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March 17, 2008
Volume 86, Number 11
p. 11


Soon In Germany, U.S. Ph.D. = Dr.

Officials move to allow U.S. doctoral graduates to use the title "Dr." in Germany

Sarah Everts

Scientists in Germany with U.S.-acquired doctoral degrees will soon be able to use the "Dr." title without fear of criminal prosecution.

In Germany, the "Dr." title is reserved for individuals who acquired their doctoral degrees in Germany or other European Union countries. Using the title without government consent is considered a criminal offense, carrying a maximum penalty of one year in jail.

Seven directors at Germany's prestigious Max Planck Institutes with Ph.D.s from respected institutions such as Stanford University are facing or have faced charges of impersonating a "Dr." (C&EN, March 10, page 11).

Since publication of the incidents involving the Max Planck directors, however, a conference of German state education ministers has agreed that people with doctoral degrees from U.S. institutions can legally use the "Dr." title in Germany. The only stipulation is that their Ph.D.-granting institution must be recognized by the Carnegie Foundation for the Advancement of Teaching, an independent California-based policy and research center devoted to the cause of higher education. The 16 German states must now turn the ministers' resolution into law.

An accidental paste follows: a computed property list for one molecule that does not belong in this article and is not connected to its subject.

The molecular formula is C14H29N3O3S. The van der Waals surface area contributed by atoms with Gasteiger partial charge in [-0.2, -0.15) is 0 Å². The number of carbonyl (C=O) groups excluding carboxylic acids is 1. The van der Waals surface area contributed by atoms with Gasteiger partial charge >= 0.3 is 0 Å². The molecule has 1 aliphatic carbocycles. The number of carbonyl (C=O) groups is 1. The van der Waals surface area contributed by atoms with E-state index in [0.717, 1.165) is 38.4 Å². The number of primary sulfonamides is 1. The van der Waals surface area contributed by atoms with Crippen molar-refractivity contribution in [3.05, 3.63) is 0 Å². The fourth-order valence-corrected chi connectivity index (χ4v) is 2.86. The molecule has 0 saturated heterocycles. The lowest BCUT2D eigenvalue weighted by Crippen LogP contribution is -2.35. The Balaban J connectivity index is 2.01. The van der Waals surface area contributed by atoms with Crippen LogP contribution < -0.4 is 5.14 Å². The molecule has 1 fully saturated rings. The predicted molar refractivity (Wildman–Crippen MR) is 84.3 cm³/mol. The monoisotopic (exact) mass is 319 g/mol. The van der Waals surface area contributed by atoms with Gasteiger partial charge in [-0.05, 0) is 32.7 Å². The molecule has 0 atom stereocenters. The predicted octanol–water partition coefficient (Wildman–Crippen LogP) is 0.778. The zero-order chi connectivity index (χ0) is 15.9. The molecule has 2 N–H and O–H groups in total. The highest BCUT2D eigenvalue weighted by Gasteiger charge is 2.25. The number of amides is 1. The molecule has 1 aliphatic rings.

"I think this decision is just great," says Ian T. Baldwin, a director at the Max Planck Institute for Chemical Ecology and a Cornell University alumnus who has faced charges of misusing the "Dr." title. "Science is globalized. It's good to see the German educational system adjusting to this."

Analogous recognition for people with doctoral degrees from Australia, Israel, Japan, Canada, and Russia is also currently being considered by the education ministers.

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Chemical & Engineering News
ISSN 0009-2347
Copyright © 2009 American Chemical Society


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